A high dividend yield can be alluring for an income-focused investor, especially in today's low-yielding environment. However, it can also be a sign that a company's dividend is in trouble.

Because of that, investors need to thoroughly analyze higher-yielding stocks to make sure they aren't dividend-yield traps. That should include watching them for a few quarters to make sure their financial metrics or business plans trend in the right direction for dividend sustainability.

With that in mind, here are five dividend stocks with enticing payouts that income investors might want to put on their watchlists.

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A good way to invest in real estate

Gladstone Commercial (NASDAQ:GOOD) is a real estate investment trust (REIT) that pays a 6.6%-yielding monthly dividend. The company has a solid business model, as it owns a diversified real estate portfolio -- office, industrial, retail, and medical office properties -- net leased to various tenants.

The company's diversification and net leases -- where tenants pay most expenses -- enable the REIT to generate steady rental income. The issue with Gladstone is its high dividend payout ratio of about 95% of its funds from operations (FFO), which limits its financial flexibility. As such, investors might want to watch for an improvement in the payout ratio before adding this REIT to their income portfolios.

Going global for passive real estate income

Global Net Lease (NYSE:GNL) has a similar business model as Gladstone Commercial. It also has a diversified portfolio -- office, industrial, and retail properties -- net leased to financially strong tenants. The only difference is its global focus, as a third of its rental income comes from outside the U.S. It also offers an even higher dividend yield of 8.8%.

However, the REIT also has a high payout ratio, even after reducing its dividend last year. Again, investors might want to watch to see if this REIT improves its payout ratio before buying shares, since it might have to cut the dividend again if it doesn't boost it another way.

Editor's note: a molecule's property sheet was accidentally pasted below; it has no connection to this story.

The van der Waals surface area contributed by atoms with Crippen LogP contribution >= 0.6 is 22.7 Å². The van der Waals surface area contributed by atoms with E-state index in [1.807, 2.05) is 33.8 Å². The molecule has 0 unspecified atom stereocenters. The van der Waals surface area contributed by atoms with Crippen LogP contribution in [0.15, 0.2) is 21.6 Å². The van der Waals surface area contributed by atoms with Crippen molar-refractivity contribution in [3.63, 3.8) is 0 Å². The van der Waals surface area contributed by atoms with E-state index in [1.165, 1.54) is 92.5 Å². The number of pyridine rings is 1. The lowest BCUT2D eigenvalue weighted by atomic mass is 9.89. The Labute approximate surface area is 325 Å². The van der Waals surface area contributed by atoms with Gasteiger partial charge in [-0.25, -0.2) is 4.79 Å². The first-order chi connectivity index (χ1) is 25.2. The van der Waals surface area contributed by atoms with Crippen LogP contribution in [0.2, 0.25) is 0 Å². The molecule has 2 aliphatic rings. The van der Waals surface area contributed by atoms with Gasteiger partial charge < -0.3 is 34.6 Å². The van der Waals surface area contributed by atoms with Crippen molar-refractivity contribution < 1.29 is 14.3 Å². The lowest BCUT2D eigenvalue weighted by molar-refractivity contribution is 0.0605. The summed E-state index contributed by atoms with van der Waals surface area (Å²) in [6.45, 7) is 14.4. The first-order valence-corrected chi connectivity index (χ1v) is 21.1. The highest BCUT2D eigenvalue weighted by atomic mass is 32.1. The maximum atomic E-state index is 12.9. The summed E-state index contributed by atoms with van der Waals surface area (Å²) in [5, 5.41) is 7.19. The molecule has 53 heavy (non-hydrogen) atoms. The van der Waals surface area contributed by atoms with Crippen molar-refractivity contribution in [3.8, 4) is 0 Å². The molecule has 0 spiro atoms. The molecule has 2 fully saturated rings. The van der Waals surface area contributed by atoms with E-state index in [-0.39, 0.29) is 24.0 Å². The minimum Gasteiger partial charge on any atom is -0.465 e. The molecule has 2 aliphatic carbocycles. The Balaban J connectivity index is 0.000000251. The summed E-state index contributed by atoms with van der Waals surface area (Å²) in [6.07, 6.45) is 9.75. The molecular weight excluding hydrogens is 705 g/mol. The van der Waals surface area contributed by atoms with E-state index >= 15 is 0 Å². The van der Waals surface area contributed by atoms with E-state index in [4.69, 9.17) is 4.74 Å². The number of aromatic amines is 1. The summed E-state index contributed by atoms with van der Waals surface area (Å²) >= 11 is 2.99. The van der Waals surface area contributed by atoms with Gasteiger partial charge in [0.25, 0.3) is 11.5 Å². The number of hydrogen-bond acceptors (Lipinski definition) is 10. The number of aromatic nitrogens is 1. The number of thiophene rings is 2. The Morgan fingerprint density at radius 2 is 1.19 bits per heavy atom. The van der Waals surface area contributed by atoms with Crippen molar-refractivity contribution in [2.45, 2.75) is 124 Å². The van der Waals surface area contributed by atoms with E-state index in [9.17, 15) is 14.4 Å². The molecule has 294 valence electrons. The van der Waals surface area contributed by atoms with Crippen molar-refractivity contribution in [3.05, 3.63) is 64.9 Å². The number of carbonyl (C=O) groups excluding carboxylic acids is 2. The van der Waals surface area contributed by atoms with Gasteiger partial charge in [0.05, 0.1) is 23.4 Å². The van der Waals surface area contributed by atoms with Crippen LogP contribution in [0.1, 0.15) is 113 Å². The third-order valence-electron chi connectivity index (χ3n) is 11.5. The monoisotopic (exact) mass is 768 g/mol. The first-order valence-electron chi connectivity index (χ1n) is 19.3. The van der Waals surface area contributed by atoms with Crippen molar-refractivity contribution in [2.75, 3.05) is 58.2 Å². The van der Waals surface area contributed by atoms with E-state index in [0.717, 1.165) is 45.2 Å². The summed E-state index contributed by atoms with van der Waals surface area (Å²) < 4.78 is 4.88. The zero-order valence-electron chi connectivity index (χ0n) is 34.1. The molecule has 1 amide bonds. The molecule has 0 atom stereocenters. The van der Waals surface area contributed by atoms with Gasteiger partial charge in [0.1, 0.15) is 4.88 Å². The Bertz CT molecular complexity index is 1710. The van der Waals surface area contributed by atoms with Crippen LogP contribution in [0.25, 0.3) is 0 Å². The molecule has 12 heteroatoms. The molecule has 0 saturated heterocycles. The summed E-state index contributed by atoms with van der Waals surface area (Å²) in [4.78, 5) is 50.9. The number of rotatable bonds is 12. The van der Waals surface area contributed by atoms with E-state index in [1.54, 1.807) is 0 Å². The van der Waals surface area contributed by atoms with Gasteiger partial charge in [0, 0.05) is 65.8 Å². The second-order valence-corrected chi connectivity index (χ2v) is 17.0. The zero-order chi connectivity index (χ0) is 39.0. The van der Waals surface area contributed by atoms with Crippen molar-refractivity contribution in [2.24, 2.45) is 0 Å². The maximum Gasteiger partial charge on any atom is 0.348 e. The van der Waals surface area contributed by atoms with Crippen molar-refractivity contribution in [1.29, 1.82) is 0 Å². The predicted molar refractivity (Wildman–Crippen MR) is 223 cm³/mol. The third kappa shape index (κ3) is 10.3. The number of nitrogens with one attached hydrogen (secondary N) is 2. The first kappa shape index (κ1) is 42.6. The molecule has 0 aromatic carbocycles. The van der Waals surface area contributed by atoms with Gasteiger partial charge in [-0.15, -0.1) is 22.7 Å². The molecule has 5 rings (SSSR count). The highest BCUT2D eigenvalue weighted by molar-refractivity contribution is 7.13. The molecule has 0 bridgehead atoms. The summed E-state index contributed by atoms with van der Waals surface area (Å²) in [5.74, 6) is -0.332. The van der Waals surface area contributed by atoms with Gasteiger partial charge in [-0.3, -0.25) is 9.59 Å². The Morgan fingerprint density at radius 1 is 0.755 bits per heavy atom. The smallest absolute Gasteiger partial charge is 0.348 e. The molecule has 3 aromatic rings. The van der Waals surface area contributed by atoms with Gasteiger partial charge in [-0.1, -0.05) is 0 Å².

Wait to see if the rumors are true

Phillips 66 Partners (NYSE:PSXP) currently yields 9.4%. One factor weighing on the pipeline master limited partnership (MLP) is its controversial oil pipeline in North Dakota that opponents want to shut down. If that happened, it would significantly impact the company's income.

In addition to that, the MLP's parent, refining giant Phillips 66, might take it private, given the issues surrounding that oil pipeline and the energy market. Because of that, investors might want to wait and see how things shake out before buying this MLP for its income stream since it could evaporate quickly.

Breaking up is hard to do

Utility Duke Energy (NYSE:DUK) currently yields 3.8%. While utility dividends are usually as solid as they come -- Duke recently increased it by 2% and has paid one for 95 years -- there are some question marks about its future. That's because the company is under pressure from an activist investor to break apart.

If Duke does split off or sell some of its businesses, it might reset the dividend to retain more cash for reinvestment in projects focused on renewable energy. (That's what happened when rival Dominion Energy sold off most of its gas infrastructure assets to clean up its emissions profile.) Given that possibility, investors might want to wait to see what Duke decides before adding it to their portfolios for income.

Uncertainty about the future of the office

Office Properties Income Trust (NASDAQ:OPI) is another REIT with a high dividend yield of 7.5%. The company, as the name suggests, focuses on owning office properties. That's a concern given the uncertain future of the office in a post-pandemic world.

In particular, the REIT has a significant number of leases expiring over the next two years at 23.9% of its total space representing 20.8% of its rental income. If the company doesn't secure new or renewal leases for this space at rates consistent with expiring leases, it will pressure its rental income. Given that unknown, investors might want to see how leasing recovers before buying this REIT for its big-time dividend.

Interesting income ideas to watch

There's usually a reason why a dividend stock has a high yield. In these cases, there's some uncertainty about the future of the payout because of a tight financial profile or another headwind. Because of that, income investors should take a step back and watch these high-yield stocks for a while before buying to make sure they aren't dividend-yield traps.

This article represents the opinion of the writer, who may disagree with the “official” recommendation position of a Motley Fool premium advisory service. We’re motley! Questioning an investing thesis -- even one of our own -- helps us all think critically about investing and make decisions that help us become smarter, happier, and richer.